My first encounter with the Philadelphia neighborhood colorfully referred to as “The Eraserhood” probably occurred a dozen years after Davd Lynch had already departed for less sinister looking environs. A friend from college accepted a job on the bleeding edge of this district, and was proudly taking me to see his new office. Downtown Philadelphia was a radical departure from rural Chester County, PA, where I had spent all of my life up until that time. I was both excited and a bit frightened to be in the midst of what seemed to me, at the time, to be a major manufacturing district. The clarity with which I remember the moment my friend turned his car onto Noble Street from North Broad Street is somewhat shocking to me. I can still feel the fear battling with excitement. I can still hear the sounds those occupied factories were still emitting in that era. The architecture looked totally forbidding to me. At a distant end of the street three stumpy stacks lazily emitted a thin, grey smoke. The street, itself, was paved in cobbles and – especially disturbing to me, for some reason – there were rails down the center of it.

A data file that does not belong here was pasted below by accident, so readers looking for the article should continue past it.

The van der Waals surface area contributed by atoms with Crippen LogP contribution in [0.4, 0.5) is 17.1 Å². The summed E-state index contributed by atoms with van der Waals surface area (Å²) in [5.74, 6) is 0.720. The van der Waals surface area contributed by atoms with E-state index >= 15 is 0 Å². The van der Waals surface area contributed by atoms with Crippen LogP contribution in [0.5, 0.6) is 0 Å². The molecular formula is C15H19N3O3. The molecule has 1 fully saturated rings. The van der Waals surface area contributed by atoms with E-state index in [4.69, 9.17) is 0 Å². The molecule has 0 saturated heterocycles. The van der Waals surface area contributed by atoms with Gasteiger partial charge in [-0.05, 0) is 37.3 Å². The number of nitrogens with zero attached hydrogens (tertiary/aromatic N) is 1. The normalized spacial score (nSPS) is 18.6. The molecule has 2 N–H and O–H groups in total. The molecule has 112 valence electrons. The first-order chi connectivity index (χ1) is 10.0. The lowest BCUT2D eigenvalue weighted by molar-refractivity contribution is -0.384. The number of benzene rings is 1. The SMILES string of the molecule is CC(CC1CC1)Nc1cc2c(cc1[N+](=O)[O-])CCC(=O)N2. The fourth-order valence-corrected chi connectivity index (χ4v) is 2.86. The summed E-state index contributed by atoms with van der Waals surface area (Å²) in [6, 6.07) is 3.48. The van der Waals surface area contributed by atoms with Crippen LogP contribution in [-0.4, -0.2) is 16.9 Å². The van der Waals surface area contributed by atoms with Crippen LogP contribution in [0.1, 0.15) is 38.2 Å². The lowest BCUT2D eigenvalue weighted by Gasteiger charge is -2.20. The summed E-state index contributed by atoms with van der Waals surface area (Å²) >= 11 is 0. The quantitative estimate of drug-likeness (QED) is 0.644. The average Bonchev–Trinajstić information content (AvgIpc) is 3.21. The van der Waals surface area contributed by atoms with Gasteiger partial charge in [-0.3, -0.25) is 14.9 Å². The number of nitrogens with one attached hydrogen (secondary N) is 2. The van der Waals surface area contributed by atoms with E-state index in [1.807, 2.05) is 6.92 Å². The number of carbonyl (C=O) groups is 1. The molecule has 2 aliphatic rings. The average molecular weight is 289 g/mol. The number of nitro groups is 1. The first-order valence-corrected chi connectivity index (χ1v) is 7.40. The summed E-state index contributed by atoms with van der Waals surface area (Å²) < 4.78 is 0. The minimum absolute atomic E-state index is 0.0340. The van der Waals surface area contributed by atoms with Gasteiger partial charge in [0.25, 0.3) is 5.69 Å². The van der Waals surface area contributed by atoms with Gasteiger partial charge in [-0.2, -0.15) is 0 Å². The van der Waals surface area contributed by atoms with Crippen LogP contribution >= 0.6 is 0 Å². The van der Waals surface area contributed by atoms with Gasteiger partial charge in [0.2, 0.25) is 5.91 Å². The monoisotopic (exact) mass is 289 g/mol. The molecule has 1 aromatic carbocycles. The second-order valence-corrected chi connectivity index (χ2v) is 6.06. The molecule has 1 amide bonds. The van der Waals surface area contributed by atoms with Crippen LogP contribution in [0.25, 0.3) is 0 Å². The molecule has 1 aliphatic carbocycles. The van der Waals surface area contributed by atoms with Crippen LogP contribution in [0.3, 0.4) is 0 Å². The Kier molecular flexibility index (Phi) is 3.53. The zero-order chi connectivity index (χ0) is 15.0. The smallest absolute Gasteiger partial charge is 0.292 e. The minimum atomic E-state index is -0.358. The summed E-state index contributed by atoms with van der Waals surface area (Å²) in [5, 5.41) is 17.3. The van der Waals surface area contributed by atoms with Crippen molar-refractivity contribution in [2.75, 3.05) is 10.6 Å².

Callowhill Historic District Description
In late June, the National Park Service approved the listing of the Callowhill Industrial Historic District on the National Register of Historic Places, following a two-year nomination process conducted by Powers & Company, Inc. The neighborhood traces the evolution of industrial architecture and commerce in Philadelphia.